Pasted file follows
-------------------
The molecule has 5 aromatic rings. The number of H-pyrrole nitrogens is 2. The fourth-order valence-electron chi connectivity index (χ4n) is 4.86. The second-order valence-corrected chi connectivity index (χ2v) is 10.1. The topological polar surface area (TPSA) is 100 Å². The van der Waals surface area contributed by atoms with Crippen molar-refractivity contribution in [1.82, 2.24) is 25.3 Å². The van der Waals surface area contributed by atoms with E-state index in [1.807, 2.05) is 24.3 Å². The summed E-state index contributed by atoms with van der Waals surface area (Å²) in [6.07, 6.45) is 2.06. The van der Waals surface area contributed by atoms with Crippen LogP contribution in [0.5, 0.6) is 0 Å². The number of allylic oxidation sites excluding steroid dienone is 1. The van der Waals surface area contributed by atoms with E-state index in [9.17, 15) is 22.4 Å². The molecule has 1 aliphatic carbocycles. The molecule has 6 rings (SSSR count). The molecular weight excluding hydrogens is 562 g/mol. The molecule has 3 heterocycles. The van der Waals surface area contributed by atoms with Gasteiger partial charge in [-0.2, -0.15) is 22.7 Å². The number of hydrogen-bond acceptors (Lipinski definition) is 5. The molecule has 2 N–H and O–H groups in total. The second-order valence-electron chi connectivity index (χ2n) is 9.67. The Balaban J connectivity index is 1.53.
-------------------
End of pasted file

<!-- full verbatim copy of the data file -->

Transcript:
The molecule has 5 aromatic rings. The number of H-pyrrole nitrogens is 2. The fourth-order valence-electron chi connectivity index (χ4n) is 4.86. The second-order valence-corrected chi connectivity index (χ2v) is 10.1. The topological polar surface area (TPSA) is 100 Å². The van der Waals surface area contributed by atoms with Crippen molar-refractivity contribution in [1.82, 2.24) is 25.3 Å². The van der Waals surface area contributed by atoms with E-state index in [1.807, 2.05) is 24.3 Å². The summed E-state index contributed by atoms with van der Waals surface area (Å²) in [6.07, 6.45) is 2.06. The van der Waals surface area contributed by atoms with Crippen LogP contribution in [0.5, 0.6) is 0 Å². The number of allylic oxidation sites excluding steroid dienone is 1. The van der Waals surface area contributed by atoms with E-state index in [9.17, 15) is 22.4 Å². The molecule has 1 aliphatic carbocycles. The molecule has 6 rings (SSSR count). The molecular weight excluding hydrogens is 562 g/mol. The molecule has 3 heterocycles. The van der Waals surface area contributed by atoms with Gasteiger partial charge in [-0.2, -0.15) is 22.7 Å². The number of hydrogen-bond acceptors (Lipinski definition) is 5. The molecule has 2 N–H and O–H groups in total. The second-order valence-electron chi connectivity index (χ2n) is 9.67. The Balaban J connectivity index is 1.53.